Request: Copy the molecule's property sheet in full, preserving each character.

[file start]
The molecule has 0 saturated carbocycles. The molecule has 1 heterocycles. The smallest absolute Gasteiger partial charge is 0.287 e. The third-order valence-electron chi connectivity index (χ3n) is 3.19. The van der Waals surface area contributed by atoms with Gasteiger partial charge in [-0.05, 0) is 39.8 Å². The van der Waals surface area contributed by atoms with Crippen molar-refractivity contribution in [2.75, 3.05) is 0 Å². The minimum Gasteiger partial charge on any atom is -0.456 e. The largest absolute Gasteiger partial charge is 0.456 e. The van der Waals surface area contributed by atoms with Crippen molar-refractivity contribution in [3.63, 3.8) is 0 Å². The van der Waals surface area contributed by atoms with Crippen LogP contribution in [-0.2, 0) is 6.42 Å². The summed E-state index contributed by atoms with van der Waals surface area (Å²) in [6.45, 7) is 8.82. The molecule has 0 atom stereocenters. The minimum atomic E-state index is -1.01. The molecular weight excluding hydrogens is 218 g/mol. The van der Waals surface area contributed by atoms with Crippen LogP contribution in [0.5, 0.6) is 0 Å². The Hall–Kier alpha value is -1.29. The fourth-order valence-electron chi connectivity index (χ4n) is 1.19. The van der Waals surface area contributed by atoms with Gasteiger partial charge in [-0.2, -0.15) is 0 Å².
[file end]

The molecule has 0 saturated carbocycles. The molecule has 1 heterocycles. The smallest absolute Gasteiger partial charge is 0.287 e. The third-order valence-electron chi connectivity index (χ3n) is 3.19. The van der Waals surface area contributed by atoms with Gasteiger partial charge in [-0.05, 0) is 39.8 Å². The van der Waals surface area contributed by atoms with Crippen molar-refractivity contribution in [2.75, 3.05) is 0 Å². The minimum Gasteiger partial charge on any atom is -0.456 e. The largest absolute Gasteiger partial charge is 0.456 e. The van der Waals surface area contributed by atoms with Crippen molar-refractivity contribution in [3.63, 3.8) is 0 Å². The van der Waals surface area contributed by atoms with Crippen LogP contribution in [-0.2, 0) is 6.42 Å². The summed E-state index contributed by atoms with van der Waals surface area (Å²) in [6.45, 7) is 8.82. The molecule has 0 atom stereocenters. The minimum atomic E-state index is -1.01. The molecular weight excluding hydrogens is 218 g/mol. The van der Waals surface area contributed by atoms with Crippen LogP contribution in [0.5, 0.6) is 0 Å². The Hall–Kier alpha value is -1.29. The fourth-order valence-electron chi connectivity index (χ4n) is 1.19. The van der Waals surface area contributed by atoms with Gasteiger partial charge in [-0.2, -0.15) is 0 Å².